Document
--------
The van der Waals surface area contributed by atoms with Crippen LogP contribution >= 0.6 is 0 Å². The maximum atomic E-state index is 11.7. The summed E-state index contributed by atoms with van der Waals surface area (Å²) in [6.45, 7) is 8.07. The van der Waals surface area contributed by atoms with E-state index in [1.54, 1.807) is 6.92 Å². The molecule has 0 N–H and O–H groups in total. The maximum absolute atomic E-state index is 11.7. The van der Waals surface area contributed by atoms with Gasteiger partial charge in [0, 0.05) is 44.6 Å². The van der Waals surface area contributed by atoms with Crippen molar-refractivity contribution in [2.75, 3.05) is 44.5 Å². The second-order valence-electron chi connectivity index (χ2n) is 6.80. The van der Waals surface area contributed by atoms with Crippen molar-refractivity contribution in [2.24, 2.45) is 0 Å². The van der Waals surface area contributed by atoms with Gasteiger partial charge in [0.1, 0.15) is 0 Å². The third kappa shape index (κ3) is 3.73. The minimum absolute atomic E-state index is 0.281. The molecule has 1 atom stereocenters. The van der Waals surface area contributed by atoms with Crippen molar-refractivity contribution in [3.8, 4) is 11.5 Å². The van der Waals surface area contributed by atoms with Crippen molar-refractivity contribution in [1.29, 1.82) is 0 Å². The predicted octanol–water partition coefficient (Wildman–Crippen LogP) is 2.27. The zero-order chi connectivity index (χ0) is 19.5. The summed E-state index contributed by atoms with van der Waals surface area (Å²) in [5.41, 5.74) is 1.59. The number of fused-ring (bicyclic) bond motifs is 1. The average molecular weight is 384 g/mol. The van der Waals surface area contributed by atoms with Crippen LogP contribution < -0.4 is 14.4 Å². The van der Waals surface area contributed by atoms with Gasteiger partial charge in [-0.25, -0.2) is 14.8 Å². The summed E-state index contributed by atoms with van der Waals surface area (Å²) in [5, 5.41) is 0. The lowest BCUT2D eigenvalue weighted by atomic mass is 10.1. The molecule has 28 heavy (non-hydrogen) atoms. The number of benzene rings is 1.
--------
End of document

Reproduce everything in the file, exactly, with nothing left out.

The van der Waals surface area contributed by atoms with Crippen LogP contribution >= 0.6 is 0 Å². The maximum atomic E-state index is 11.7. The summed E-state index contributed by atoms with van der Waals surface area (Å²) in [6.45, 7) is 8.07. The van der Waals surface area contributed by atoms with E-state index in [1.54, 1.807) is 6.92 Å². The molecule has 0 N–H and O–H groups in total. The maximum absolute atomic E-state index is 11.7. The van der Waals surface area contributed by atoms with Gasteiger partial charge in [0, 0.05) is 44.6 Å². The van der Waals surface area contributed by atoms with Crippen molar-refractivity contribution in [2.75, 3.05) is 44.5 Å². The second-order valence-electron chi connectivity index (χ2n) is 6.80. The van der Waals surface area contributed by atoms with Crippen molar-refractivity contribution in [2.24, 2.45) is 0 Å². The van der Waals surface area contributed by atoms with Gasteiger partial charge in [0.1, 0.15) is 0 Å². The third kappa shape index (κ3) is 3.73. The minimum absolute atomic E-state index is 0.281. The molecule has 1 atom stereocenters. The van der Waals surface area contributed by atoms with Crippen molar-refractivity contribution in [3.8, 4) is 11.5 Å². The van der Waals surface area contributed by atoms with Crippen molar-refractivity contribution in [1.29, 1.82) is 0 Å². The predicted octanol–water partition coefficient (Wildman–Crippen LogP) is 2.27. The zero-order chi connectivity index (χ0) is 19.5. The summed E-state index contributed by atoms with van der Waals surface area (Å²) in [5.41, 5.74) is 1.59. The number of fused-ring (bicyclic) bond motifs is 1. The average molecular weight is 384 g/mol. The van der Waals surface area contributed by atoms with Crippen LogP contribution < -0.4 is 14.4 Å². The van der Waals surface area contributed by atoms with Gasteiger partial charge in [-0.25, -0.2) is 14.8 Å². The summed E-state index contributed by atoms with van der Waals surface area (Å²) in [5, 5.41) is 0. The lowest BCUT2D eigenvalue weighted by atomic mass is 10.1. The molecule has 28 heavy (non-hydrogen) atoms. The number of benzene rings is 1.